Without more detailed description of the problem at hand, I do not think it is possible to say much more than it seems like your understanding of how the database works lacks quite a bit.

To make matters simple, imagine a binary search tree. Now take your predicate (your where condition) and consider a way to construct a binary search tree which can aid you in getting the results of your query. As a simple example - consider the following query:

```
SELECT * FROM myTable WHERE some_value = 10
```

A simple binary search tree on "some_value" (that is - a binary search tree - where for each node in the tree other rows with a lower "some_value" than the current row will go to the left, and rows with higher - or equal - values go to the right) - can help in this situation. Utilizing such a binary search tree one can now simply follow from the root of the tree, following the left or right path down the tree depending on the value of the current node - until the value "10" has been reached - and then continuing to follow the right path until a higher value has been found.

You can imagine how this would work for a query such as

```
SELECT * FROM myTable WHERE some_value BETWEEN 10 AND 20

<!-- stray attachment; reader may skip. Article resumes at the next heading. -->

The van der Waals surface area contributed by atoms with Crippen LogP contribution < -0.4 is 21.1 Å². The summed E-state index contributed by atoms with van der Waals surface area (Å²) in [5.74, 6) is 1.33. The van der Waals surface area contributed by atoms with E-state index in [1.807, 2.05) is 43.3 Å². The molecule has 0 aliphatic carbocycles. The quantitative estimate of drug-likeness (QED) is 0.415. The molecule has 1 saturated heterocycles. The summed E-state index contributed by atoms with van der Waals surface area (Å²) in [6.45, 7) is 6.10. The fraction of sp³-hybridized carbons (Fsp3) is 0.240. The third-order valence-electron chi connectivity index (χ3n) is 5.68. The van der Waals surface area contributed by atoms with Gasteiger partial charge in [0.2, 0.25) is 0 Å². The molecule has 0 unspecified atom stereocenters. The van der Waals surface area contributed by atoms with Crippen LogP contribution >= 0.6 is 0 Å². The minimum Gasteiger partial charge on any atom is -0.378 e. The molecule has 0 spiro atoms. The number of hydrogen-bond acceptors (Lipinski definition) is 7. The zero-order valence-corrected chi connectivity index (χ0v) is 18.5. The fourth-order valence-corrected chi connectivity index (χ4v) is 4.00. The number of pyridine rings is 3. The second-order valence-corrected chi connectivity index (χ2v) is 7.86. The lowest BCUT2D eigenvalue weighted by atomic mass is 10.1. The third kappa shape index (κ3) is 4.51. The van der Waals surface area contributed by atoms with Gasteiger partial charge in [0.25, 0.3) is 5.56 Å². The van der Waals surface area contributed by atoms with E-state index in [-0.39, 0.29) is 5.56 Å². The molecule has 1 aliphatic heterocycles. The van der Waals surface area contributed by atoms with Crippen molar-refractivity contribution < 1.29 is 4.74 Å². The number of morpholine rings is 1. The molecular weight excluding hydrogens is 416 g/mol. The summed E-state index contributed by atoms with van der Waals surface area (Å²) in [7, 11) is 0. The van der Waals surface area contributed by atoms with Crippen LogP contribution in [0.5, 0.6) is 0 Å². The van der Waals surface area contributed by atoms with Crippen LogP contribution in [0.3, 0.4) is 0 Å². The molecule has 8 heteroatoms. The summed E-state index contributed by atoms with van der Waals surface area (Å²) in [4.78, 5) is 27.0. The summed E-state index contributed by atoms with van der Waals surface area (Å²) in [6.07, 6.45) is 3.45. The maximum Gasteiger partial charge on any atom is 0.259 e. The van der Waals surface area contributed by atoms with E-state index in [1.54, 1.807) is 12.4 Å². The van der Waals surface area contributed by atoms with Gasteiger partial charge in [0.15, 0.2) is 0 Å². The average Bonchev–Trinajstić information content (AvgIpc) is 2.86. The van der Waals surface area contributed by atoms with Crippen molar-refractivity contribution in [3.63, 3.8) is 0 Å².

```

Again, the same simple binary search tree can easily answer this query. Of course one could easily dwell into more complex examples - but at this point I am guessing you're thinking: Well this is great, but how do I create this binary search tree?

The answer to this is an index - in this case:

```
CREATE INDEX idx_myTable__some_value ON myTable(some_value);
```

This will tell MySQL to create an index on the table "myTable" over the columns (in the specified order) "some_value" - and the index will be named "idx_myTable__some_value".

I think this is about as far into this topic as I can go in a simple answer like this. Let me however state that the above is an oversimplification - there's *alot* more to be said about this - to start off with, the actual index type being used is typically not even a binary search tree, but a B-tree (or, more likely, a B+-tree). Wikipedia has some decent articles about this, and the actual manual for MySQL should cover this quite well as well.